GMAO Investigators Andrea Molod, Abdullah Fahad and Atanas Trayanov Members of Proposal Team Selected by the MAP 2023 Program


GMAO investigators Andrea Molod, Abdullah Fahad, and Atanas Trayanov are members of proposal team - along with others from NASA JPL - selected by the MAP 2023 Program. The following is a summary of the work for which they were selected:

“Because decadal scale variability has a strong influence on many extreme weather events [Liguori and Di Lorenzo, 2018], there is increasing interest in long-range prediction from the agriculture, energy, defense, and maritime sectors [e.g., Carman et al., 2017; Done et al., 2021; Meehl et al., 2021]. For example, prediction of wet and dry climate periods could allow for better water resource management and improved agricultural maintenance, whereas temperature and wind predictions could provide critical information for infrastructure planning and expected energy consumption. The overarching objective of our proposed work is to extend NASA's Global Modeling and Assimilation Office (GMA) seasonal prediction capability to longer lead times through improved understanding, representation, estimation, and prediction of air-sea interactions and of coupled ocean-atmosphere modes of variability.

To achieve this objective, we propose to exploit synergies between two flagship NASA modeling and data assimilation systems, the Goddard Earth Observing System (GEOS), which underlies the work of GMAO, and the Estimating the Circulation and Climate of the Ocean (ECCO) project. This task is made possible by previous work from our proposal team, which incorporated the Massachusetts Institute of Technology general circulation model (MITem), the model at the heart of ECCO, as an alternative, NASA-supported ocean model option within GEOS.

We propose to pursue two research threads, each enabled by unique GEOS and ECCO capabilities. The first set of capabilities pertains to our combined team's experience in integrating global configurations of the GEOS and MITem models at very high resolutions. In particular, team member Trayanov helped set-up GEOS for global cloud-resolving simulations with horizontal grid spacing as small as 1.5 km [Putman et al., 2015]. This was, and remains, one of the highest-resolution simulations carried out with a global atmospheric model. At the same time, as part of the ECCO project, team members Hill, Campin, and Menemenlis have collaborated on a series of ocean simulations that had increasingly higher resolutions [e.g., Menemenlis et al., 2005b; Hill et al., 20071, culminating in a global-ocean simulation with nominal 1/48° horizontal grid spacing that includes tidal forcing [Arbic et al., 2018]. Our team has also carried out a coupled GEOS/ECCO nature simulation with 7-km horizontal grid spacing for the atmosphere and 1/24° grid spacing for the ocean [see, e.g., Fig. 1 and Torres et al., 2022].”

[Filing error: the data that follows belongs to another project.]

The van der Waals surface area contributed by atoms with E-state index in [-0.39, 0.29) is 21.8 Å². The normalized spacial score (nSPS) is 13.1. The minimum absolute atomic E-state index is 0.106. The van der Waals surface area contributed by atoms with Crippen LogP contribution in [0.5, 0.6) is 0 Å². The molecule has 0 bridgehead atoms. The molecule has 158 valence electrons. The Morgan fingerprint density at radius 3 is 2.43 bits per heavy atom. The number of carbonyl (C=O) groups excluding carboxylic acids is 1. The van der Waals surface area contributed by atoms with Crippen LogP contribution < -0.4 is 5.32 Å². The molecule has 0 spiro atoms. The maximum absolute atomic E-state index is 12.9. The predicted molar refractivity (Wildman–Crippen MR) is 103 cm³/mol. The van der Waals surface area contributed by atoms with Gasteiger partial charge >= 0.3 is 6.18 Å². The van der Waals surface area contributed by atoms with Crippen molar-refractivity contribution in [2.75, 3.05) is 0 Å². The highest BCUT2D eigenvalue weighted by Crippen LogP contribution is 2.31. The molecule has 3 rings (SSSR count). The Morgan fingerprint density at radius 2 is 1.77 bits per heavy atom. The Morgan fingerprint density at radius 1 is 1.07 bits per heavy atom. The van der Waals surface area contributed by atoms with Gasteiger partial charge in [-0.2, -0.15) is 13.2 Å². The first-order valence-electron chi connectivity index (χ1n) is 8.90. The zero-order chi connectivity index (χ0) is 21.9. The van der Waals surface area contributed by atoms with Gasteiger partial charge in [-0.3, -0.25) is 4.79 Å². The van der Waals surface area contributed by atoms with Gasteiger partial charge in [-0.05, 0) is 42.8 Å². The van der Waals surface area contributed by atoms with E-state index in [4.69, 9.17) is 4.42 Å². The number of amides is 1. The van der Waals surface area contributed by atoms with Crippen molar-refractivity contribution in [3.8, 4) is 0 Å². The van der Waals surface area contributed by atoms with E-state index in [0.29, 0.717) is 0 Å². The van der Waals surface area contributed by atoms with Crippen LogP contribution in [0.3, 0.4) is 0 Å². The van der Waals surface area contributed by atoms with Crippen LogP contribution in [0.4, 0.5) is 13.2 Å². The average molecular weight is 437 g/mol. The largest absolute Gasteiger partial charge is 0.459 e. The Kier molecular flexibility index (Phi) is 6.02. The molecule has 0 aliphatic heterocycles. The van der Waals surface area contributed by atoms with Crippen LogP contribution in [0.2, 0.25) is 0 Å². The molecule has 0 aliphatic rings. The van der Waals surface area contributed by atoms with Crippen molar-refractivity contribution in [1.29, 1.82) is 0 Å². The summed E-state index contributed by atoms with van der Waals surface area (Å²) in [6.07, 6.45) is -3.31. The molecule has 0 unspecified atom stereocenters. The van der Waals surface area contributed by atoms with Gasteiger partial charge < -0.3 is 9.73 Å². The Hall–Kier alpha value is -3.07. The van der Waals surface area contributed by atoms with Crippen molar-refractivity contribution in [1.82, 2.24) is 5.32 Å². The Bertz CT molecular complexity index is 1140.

slide graphic from MPS
Figure 1: Snapshots of ocean-surface speed (left) and latent heat flux (right) from a groundbreaking simulation carried out using the GEOS/ECCO earth system model. We aim to exploit GEOS and ECCO modeling and data assimilation capabilities in order to improve understanding and representation of air-sea interactions and to advance GAO's seasonal-to-decadal prediction skill.